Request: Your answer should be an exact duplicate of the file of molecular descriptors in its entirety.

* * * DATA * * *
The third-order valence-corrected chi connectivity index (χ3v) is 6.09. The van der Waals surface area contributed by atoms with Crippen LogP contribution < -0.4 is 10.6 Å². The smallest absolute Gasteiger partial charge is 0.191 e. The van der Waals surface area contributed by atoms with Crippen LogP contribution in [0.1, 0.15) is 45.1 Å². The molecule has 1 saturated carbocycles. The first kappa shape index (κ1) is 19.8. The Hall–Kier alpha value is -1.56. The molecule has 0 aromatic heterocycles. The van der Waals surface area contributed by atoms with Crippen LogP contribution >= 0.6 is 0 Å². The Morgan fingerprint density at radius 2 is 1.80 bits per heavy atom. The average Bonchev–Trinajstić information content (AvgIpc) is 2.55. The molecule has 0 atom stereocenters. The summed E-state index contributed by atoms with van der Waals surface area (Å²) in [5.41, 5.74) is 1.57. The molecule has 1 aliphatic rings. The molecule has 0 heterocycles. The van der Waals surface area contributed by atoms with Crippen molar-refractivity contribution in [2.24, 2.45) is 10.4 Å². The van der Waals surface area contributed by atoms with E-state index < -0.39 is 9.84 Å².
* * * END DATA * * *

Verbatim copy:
The third-order valence-corrected chi connectivity index (χ3v) is 6.09. The van der Waals surface area contributed by atoms with Crippen LogP contribution < -0.4 is 10.6 Å². The smallest absolute Gasteiger partial charge is 0.191 e. The van der Waals surface area contributed by atoms with Crippen LogP contribution in [0.1, 0.15) is 45.1 Å². The molecule has 1 saturated carbocycles. The first kappa shape index (κ1) is 19.8. The Hall–Kier alpha value is -1.56. The molecule has 0 aromatic heterocycles. The van der Waals surface area contributed by atoms with Crippen LogP contribution >= 0.6 is 0 Å². The Morgan fingerprint density at radius 2 is 1.80 bits per heavy atom. The average Bonchev–Trinajstić information content (AvgIpc) is 2.55. The molecule has 0 atom stereocenters. The summed E-state index contributed by atoms with van der Waals surface area (Å²) in [5.41, 5.74) is 1.57. The molecule has 1 aliphatic rings. The molecule has 0 heterocycles. The van der Waals surface area contributed by atoms with Crippen molar-refractivity contribution in [2.24, 2.45) is 10.4 Å². The van der Waals surface area contributed by atoms with E-state index < -0.39 is 9.84 Å².